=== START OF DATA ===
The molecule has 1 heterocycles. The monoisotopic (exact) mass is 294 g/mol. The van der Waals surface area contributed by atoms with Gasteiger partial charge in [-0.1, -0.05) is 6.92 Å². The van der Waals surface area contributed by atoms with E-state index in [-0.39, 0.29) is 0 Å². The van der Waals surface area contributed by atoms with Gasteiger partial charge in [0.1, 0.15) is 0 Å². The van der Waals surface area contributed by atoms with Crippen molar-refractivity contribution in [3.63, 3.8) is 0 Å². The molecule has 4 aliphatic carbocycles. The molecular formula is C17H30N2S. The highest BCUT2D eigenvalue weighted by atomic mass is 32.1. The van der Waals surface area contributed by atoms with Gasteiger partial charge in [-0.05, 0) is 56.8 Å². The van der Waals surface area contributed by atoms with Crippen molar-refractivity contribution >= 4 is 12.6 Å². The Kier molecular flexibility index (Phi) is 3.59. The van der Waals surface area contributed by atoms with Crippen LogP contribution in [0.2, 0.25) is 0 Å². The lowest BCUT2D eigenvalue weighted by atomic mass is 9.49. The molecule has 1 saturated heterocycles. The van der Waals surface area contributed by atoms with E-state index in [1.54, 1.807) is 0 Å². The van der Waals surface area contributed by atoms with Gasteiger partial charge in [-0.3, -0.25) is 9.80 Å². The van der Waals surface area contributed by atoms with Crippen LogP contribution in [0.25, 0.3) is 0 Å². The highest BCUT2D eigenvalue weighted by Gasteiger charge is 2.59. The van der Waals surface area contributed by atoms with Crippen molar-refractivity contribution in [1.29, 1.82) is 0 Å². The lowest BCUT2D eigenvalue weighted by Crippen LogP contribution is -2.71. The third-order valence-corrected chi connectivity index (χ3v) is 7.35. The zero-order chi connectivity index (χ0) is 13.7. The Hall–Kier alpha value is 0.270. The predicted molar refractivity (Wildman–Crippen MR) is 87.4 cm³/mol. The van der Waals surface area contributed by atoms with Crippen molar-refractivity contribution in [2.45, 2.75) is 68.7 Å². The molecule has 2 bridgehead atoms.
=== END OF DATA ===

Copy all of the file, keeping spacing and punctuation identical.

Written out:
The molecule has 1 heterocycles. The monoisotopic (exact) mass is 294 g/mol. The van der Waals surface area contributed by atoms with Gasteiger partial charge in [-0.1, -0.05) is 6.92 Å². The van der Waals surface area contributed by atoms with E-state index in [-0.39, 0.29) is 0 Å². The van der Waals surface area contributed by atoms with Gasteiger partial charge in [0.1, 0.15) is 0 Å². The van der Waals surface area contributed by atoms with Crippen molar-refractivity contribution in [3.63, 3.8) is 0 Å². The molecule has 4 aliphatic carbocycles. The molecular formula is C17H30N2S. The highest BCUT2D eigenvalue weighted by atomic mass is 32.1. The van der Waals surface area contributed by atoms with Gasteiger partial charge in [-0.05, 0) is 56.8 Å². The van der Waals surface area contributed by atoms with Crippen molar-refractivity contribution >= 4 is 12.6 Å². The Kier molecular flexibility index (Phi) is 3.59. The van der Waals surface area contributed by atoms with Crippen LogP contribution in [0.2, 0.25) is 0 Å². The lowest BCUT2D eigenvalue weighted by atomic mass is 9.49. The molecule has 1 saturated heterocycles. The van der Waals surface area contributed by atoms with E-state index in [1.54, 1.807) is 0 Å². The van der Waals surface area contributed by atoms with Gasteiger partial charge in [-0.3, -0.25) is 9.80 Å². The van der Waals surface area contributed by atoms with Crippen LogP contribution in [0.25, 0.3) is 0 Å². The highest BCUT2D eigenvalue weighted by Gasteiger charge is 2.59. The van der Waals surface area contributed by atoms with Crippen molar-refractivity contribution in [1.29, 1.82) is 0 Å². The lowest BCUT2D eigenvalue weighted by Crippen LogP contribution is -2.71. The third-order valence-corrected chi connectivity index (χ3v) is 7.35. The zero-order chi connectivity index (χ0) is 13.7. The Hall–Kier alpha value is 0.270. The predicted molar refractivity (Wildman–Crippen MR) is 87.4 cm³/mol. The van der Waals surface area contributed by atoms with Crippen molar-refractivity contribution in [2.45, 2.75) is 68.7 Å². The molecule has 2 bridgehead atoms.